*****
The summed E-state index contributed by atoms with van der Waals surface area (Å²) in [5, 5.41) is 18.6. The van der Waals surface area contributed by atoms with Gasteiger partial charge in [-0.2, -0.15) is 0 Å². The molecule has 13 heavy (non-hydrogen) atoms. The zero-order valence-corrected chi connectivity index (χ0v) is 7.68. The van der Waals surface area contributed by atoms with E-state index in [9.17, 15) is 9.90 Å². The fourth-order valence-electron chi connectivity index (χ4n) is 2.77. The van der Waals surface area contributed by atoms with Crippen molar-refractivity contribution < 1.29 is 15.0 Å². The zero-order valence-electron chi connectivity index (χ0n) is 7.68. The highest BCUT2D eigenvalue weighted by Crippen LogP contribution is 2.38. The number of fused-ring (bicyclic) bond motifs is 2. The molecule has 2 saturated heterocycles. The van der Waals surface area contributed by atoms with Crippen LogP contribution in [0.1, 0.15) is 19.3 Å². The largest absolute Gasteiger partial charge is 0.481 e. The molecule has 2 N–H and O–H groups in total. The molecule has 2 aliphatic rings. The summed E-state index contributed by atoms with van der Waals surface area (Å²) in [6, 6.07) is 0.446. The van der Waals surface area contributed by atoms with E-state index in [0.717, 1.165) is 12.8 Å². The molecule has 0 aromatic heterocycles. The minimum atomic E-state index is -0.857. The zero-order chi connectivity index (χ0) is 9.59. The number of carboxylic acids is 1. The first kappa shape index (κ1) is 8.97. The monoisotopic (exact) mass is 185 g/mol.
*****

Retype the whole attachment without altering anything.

The summed E-state index contributed by atoms with van der Waals surface area (Å²) in [5, 5.41) is 18.6. The van der Waals surface area contributed by atoms with Gasteiger partial charge in [-0.2, -0.15) is 0 Å². The molecule has 13 heavy (non-hydrogen) atoms. The zero-order valence-corrected chi connectivity index (χ0v) is 7.68. The van der Waals surface area contributed by atoms with E-state index in [9.17, 15) is 9.90 Å². The fourth-order valence-electron chi connectivity index (χ4n) is 2.77. The van der Waals surface area contributed by atoms with Crippen molar-refractivity contribution < 1.29 is 15.0 Å². The zero-order valence-electron chi connectivity index (χ0n) is 7.68. The highest BCUT2D eigenvalue weighted by Crippen LogP contribution is 2.38. The number of fused-ring (bicyclic) bond motifs is 2. The molecule has 2 saturated heterocycles. The van der Waals surface area contributed by atoms with Crippen LogP contribution in [0.1, 0.15) is 19.3 Å². The largest absolute Gasteiger partial charge is 0.481 e. The molecule has 2 N–H and O–H groups in total. The molecule has 2 aliphatic rings. The summed E-state index contributed by atoms with van der Waals surface area (Å²) in [6, 6.07) is 0.446. The van der Waals surface area contributed by atoms with E-state index in [0.717, 1.165) is 12.8 Å². The molecule has 0 aromatic heterocycles. The minimum atomic E-state index is -0.857. The zero-order chi connectivity index (χ0) is 9.59. The number of carboxylic acids is 1. The first kappa shape index (κ1) is 8.97. The monoisotopic (exact) mass is 185 g/mol.